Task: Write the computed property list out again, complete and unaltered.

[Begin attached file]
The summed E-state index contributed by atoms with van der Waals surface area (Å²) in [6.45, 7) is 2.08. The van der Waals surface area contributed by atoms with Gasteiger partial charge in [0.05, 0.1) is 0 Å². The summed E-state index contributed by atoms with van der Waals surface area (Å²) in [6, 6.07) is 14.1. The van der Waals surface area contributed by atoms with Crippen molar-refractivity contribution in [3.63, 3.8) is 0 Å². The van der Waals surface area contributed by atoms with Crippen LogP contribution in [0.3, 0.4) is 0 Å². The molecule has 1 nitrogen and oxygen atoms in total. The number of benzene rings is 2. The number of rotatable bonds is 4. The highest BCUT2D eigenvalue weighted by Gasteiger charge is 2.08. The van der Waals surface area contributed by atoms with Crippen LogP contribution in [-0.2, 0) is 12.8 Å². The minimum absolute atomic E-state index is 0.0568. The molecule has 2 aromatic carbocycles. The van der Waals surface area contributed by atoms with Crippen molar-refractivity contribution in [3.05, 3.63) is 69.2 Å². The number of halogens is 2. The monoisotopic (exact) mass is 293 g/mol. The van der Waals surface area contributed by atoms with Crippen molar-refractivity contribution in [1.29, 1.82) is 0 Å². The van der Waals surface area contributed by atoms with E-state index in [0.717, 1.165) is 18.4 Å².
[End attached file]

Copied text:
The summed E-state index contributed by atoms with van der Waals surface area (Å²) in [6.45, 7) is 2.08. The van der Waals surface area contributed by atoms with Gasteiger partial charge in [0.05, 0.1) is 0 Å². The summed E-state index contributed by atoms with van der Waals surface area (Å²) in [6, 6.07) is 14.1. The van der Waals surface area contributed by atoms with Crippen molar-refractivity contribution in [3.63, 3.8) is 0 Å². The van der Waals surface area contributed by atoms with Crippen LogP contribution in [0.3, 0.4) is 0 Å². The molecule has 1 nitrogen and oxygen atoms in total. The number of benzene rings is 2. The number of rotatable bonds is 4. The highest BCUT2D eigenvalue weighted by Gasteiger charge is 2.08. The van der Waals surface area contributed by atoms with Crippen LogP contribution in [-0.2, 0) is 12.8 Å². The minimum absolute atomic E-state index is 0.0568. The molecule has 2 aromatic carbocycles. The van der Waals surface area contributed by atoms with Crippen molar-refractivity contribution in [3.05, 3.63) is 69.2 Å². The number of halogens is 2. The monoisotopic (exact) mass is 293 g/mol. The van der Waals surface area contributed by atoms with Crippen molar-refractivity contribution in [1.29, 1.82) is 0 Å². The van der Waals surface area contributed by atoms with E-state index in [0.717, 1.165) is 18.4 Å².